When my mother came to visit, she made us cross the road upon spotting a black man approaching. With her it wasn’t just prejudice against black Americans. A real estate magnate in Nigeria, she would rent only to expatriates--Caucasians and non-black foreigners. “The black man has no respect for property,” she claimed. And it didn’t matter if he was the college or bank president.

In grad school, I collaborated in my own discrimination. A Korean classmate was equally surprised to find me--a black doctoral student. She had grown up in Korea to believe that black people were “lazy and dumb . . . only dance and crime.” I concurred but with a slight modification: “only black Americans, not black Africans.” I had assumed that to get respect in America, I needed to distinguish myself from those blacks.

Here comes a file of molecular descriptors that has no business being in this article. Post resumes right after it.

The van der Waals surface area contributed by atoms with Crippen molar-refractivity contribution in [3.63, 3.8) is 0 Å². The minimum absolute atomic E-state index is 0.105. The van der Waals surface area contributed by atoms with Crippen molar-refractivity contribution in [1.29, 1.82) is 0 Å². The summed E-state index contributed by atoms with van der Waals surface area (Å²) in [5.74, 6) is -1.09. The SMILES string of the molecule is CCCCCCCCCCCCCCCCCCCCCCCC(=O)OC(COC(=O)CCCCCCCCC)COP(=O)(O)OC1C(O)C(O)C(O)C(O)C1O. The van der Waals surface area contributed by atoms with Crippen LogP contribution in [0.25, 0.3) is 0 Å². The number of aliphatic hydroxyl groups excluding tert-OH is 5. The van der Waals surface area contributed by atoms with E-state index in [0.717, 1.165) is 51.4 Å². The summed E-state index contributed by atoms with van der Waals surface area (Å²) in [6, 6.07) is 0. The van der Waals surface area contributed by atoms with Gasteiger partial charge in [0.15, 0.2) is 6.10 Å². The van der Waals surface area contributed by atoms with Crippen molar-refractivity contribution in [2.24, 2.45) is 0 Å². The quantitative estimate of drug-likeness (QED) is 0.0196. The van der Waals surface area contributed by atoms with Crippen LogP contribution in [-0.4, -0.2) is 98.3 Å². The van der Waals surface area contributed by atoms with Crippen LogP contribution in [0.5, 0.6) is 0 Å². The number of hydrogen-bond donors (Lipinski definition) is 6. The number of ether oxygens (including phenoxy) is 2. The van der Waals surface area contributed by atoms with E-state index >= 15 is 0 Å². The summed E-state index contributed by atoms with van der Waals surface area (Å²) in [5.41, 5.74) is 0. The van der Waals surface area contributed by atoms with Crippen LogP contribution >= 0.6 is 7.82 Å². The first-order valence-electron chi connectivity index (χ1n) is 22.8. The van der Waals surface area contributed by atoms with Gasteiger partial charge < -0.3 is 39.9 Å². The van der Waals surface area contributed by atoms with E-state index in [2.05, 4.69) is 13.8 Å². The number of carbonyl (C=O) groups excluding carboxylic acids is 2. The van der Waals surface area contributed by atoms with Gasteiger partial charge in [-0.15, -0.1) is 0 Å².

Of course, some African Americans resent the self-righteous attitude of some black Africans. Once, upon learning that I was a professor, one acquaintance responded with a touch of envy: “You Africans come here and grab the affirmative action jobs designed specifically for us. You people think you’re better blacks.”

Although we were raised in Africa to revere expatriates, my sister and I were never made to believe that we were their intellectual inferiors. We attended the same schools as their children, excelling academically as well as athletically. There was no animosity or tension. So while I kept my distance from black campus groups in America, I had no self-consciousness among a predominantly white or Asian population.

But the Korean video store was a turning point. As a target of old-fashioned explicit racism, for the first time I felt the rage and frustration of the black American. And, as I watched Koreatown go up in flames during the L.A. riots of 1992, I understood the motivation.